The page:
Home » Governance » May Day – a Sad Remnant of Bygone Age

A few hundreds of people joined the throng, while the silent majority stayed at home — no doubt to the government’s eternal gratification.

BEFORE the turn of the millennium, hundreds of thousands of workers in Zimbabwe, rallied by their vociferous unions, would take out a few hours from their busy holiday schedules on May 1 to traipse the usual, well-trodden marching routes.

Flags, placards and banners were waved, slogans chanted, anger vented, police heckled, speeches made… and then everyone went home, or to the bar to reflect over the highlights of the day or drown their sorrows and celebrate their bit of fortunes.

Considered a labour highlight across the world for centuries, the Workers Day, otherwise popularly known as the May Day or Labour Day is a celebration of those who toil for long hours to create wealth for others.

It is usually marked through pomp and fanfare but in Zimbabwe, its gloss has worn off leaving many to ask just what has gone so terribly wrong?

This year Zimbabwe joined the rest of the world in commemorating May Day last Friday, with labour bodies, as per custom, convening at various stadia around the country.

But the numbers the gatherings used to attract have drastically fallen and only a handful bothered to join the commemorations.

The main attraction, as usual, was Gwanzura Stadium where the Zimbabwe Congress of Trade Unions (ZCTU), Zimbabwe’s biggest labour movement, held its main commemorations.

A few hundreds of people joined the throng, while the silent majority stayed at home — no doubt to the government’s eternal gratification.

Predictably, as they went along their way, they drew police scrutiny, but, apart from some isolated moments of tension, May 1, was, it must be said, a day to be quickly forgotten — a damp squib of an affair that served merely as a reminder of the growing impotence of organised (or perhaps better put, disorganised) labour.

With endless dole queues, derelict factories, unoccupied business premises and huge industrial establishments that are either turning into white elephants or are being taken over by churches, the very few workers still remaining in this treacherous economy, are autonomous, highly disposable individuals toiling away in a fast-crumbling private sector without any sense whatsoever of belonging to any particular class or grouping.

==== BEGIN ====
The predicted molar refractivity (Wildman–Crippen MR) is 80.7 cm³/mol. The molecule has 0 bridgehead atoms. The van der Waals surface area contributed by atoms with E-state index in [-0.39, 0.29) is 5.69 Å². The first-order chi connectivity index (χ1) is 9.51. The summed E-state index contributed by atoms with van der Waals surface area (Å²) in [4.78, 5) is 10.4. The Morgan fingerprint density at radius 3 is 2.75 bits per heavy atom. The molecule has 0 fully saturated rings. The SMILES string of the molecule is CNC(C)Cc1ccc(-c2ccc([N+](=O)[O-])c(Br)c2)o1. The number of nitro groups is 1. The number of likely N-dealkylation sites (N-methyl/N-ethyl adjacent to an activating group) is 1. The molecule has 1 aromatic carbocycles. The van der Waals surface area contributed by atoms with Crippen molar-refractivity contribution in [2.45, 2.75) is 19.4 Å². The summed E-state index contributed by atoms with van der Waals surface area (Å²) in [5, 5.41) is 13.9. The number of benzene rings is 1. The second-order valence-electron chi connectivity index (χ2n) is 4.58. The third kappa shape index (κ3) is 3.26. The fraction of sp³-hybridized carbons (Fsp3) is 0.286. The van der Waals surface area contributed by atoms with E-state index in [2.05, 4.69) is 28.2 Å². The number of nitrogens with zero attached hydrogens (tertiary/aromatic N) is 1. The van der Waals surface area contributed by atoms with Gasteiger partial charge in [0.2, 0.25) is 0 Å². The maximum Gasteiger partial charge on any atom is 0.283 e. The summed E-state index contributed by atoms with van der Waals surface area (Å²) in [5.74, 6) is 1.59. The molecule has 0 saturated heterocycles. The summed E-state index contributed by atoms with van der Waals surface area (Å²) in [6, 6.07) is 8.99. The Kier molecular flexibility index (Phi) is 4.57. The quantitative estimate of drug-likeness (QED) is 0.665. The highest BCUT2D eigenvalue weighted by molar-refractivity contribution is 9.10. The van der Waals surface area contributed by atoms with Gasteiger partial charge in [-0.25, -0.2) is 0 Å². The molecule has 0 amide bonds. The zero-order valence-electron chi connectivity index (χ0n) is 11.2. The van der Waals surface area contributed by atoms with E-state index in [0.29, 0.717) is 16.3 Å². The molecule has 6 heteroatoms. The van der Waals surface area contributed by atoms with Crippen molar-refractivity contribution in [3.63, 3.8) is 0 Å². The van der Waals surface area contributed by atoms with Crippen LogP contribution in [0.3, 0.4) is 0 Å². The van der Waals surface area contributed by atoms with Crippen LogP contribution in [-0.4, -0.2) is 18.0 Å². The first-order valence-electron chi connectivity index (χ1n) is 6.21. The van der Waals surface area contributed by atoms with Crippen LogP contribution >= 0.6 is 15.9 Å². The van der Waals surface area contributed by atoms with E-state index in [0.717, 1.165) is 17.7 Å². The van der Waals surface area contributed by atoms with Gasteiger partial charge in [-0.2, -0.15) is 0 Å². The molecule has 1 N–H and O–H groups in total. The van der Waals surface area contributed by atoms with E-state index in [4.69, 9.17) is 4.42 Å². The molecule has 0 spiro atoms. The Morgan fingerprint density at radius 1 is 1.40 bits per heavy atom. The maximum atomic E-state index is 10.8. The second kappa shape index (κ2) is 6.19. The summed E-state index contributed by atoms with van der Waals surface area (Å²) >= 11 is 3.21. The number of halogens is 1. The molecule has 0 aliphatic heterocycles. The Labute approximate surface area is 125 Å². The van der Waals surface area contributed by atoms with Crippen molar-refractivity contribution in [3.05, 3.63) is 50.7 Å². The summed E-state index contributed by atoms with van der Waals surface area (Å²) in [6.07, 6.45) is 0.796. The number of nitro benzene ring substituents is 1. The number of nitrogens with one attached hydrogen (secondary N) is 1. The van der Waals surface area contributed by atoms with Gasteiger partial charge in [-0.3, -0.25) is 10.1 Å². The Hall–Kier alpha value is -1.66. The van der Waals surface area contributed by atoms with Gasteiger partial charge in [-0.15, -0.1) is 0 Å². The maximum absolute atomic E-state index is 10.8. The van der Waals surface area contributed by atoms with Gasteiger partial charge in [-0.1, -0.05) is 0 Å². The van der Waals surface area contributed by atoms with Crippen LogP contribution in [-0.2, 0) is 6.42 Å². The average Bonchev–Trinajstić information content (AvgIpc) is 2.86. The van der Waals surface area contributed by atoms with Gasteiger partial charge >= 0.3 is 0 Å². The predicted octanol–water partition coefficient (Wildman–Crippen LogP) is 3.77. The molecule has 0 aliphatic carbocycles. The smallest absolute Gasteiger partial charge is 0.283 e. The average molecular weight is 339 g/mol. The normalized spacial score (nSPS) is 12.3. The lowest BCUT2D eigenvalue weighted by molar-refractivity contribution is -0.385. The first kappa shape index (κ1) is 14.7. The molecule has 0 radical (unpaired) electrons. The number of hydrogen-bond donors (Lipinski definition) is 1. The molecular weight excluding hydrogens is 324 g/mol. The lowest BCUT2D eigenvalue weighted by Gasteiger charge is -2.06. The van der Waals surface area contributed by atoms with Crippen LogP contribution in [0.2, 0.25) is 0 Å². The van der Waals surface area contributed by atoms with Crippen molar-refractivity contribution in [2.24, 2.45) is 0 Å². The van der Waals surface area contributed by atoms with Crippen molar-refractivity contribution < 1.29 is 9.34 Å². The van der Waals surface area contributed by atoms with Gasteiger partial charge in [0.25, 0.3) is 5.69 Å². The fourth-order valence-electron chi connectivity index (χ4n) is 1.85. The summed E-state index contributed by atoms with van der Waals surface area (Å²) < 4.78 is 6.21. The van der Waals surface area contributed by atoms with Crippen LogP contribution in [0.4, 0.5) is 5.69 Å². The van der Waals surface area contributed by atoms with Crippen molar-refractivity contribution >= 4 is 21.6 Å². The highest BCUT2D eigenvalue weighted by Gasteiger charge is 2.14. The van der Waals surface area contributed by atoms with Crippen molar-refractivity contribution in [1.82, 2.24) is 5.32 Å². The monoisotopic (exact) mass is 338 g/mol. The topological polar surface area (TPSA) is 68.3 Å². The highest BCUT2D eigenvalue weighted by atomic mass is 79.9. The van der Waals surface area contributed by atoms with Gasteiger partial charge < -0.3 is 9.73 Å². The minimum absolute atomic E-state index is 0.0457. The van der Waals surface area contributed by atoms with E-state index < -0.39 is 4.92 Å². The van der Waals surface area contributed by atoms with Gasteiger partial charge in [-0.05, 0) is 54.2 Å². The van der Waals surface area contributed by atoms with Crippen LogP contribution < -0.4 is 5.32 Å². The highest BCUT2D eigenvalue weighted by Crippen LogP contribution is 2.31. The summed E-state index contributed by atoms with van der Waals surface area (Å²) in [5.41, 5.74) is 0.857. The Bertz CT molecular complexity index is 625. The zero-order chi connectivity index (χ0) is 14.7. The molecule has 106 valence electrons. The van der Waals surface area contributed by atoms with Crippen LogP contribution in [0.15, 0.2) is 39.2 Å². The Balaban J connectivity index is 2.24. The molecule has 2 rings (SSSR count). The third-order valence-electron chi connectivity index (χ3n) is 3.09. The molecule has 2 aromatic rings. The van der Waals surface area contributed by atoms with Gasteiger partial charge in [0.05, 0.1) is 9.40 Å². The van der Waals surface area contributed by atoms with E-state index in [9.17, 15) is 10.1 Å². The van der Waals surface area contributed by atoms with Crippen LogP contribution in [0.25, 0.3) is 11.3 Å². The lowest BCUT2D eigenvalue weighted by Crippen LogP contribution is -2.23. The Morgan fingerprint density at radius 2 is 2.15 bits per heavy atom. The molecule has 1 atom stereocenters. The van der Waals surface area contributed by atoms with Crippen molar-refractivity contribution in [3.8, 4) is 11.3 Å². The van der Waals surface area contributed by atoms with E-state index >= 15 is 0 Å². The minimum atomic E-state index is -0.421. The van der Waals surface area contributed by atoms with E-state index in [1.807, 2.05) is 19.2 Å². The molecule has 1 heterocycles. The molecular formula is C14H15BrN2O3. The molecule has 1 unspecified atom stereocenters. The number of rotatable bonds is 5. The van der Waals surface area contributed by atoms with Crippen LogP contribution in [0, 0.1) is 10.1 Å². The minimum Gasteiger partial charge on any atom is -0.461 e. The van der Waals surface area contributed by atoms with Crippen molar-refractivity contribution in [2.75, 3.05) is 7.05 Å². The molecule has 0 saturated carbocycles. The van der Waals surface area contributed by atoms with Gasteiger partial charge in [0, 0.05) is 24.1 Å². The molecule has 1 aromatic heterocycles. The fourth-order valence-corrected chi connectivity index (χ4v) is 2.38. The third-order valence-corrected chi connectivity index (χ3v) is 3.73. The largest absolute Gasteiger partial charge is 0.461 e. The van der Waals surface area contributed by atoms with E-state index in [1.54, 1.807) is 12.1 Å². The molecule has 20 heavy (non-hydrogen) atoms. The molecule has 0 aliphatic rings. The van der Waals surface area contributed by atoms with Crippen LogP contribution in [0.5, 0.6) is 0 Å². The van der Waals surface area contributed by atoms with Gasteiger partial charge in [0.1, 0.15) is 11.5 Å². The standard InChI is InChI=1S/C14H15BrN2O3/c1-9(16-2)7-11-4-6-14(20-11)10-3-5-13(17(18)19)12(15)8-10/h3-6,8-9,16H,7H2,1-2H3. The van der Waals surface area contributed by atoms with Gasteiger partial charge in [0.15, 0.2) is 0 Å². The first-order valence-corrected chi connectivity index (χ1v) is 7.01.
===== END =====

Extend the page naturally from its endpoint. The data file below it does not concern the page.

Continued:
Public trust in trade unions is at an all time low mainly due to sharp divisions within labour organisations, itself a parallel of the country’s scandal-hit political parties, a situation which suggests that the unions and parties are generally viewed as much a part of the problem as a solution to it.

The prospects for Zimbabwean workers are projected to get worse as government and business seek to shield themselves through reforms to the labour law.

The reforms will, ideally, rapidly form pools of surplus through doing away with perceived idle labour, tilting the balance of power even more in favour of capital and against labour.

Certainly, the gloomy days are nigh.

At hand, in fact!

Solutions are unlikely to be found through the ballot box.

Experience in the recent past has shown that mainstream political parties are offering barely distinguishable policies or ideologies and are run by virtually identical cliques of politicians despite their stinging criticisms of the ruling ZANU-PF party.

For a nation whose economy has virtually collapsed, the few people still in employment have nothing to celebrate or commemorate.

To make matters worse, those in control of some of the surviving businesses are well connected individuals with the State’s full firepower at their disposal.

These know full well that there is nothing, currently, that can be done to stop them even if they ill-treat their employees.

Waving a few flags, chanting a few slogans, heckling a few police officers is not going to do it, but still, the questions is: what will?

Zimbabwe is heavily conflicted when it comes to the meaning of Labour Day.

A number of a new disaffected generation of workers is not sure about the original purpose of Labour Day.

Traditionally, there have been two major labour bodies, the Zimbabwe Federation of Trade Unions (ZFTU) and the ZCTU that are sharply divided on political lines, the former being sympathetic to the ruling party and the latter on the other extreme end.

Since the turn of the millennium, however, there have been more schisms within the groups, most notably the clashes that divided ZCTU a few years ago.

While the George Nkiwane led ZCTU, considered to be the major one, held its celebrations at the traditional venue, Gwanzura Stadium, its other faction, branding itself as ‘Concerned affiliates’ gathered at Railton Sports Club where its proponent, Raymond Majongwe spent the day attacking his erstwhile colleagues.

This is how far these organs have alienated themselves from the workers.

Government and business, now having forged some strange partnership, are happy with weak trade unionism.

Workers have over the years shown readiness to align themselves with political parties, which means that they depend largely on the swing of the political pendulum to go the way they want.

This, observers say, is the reason why ZCTU has lost its old allure – a stark reflection of the situation in the Movement for Democratic Change (MDC-T), the main opposition party it conceived and is aligned to.

The party has seen its fortunes take a knock recently.

ZFTU reflects the politics in ZANU-PF, working to maintain the status quo.

Source : Financial Gazette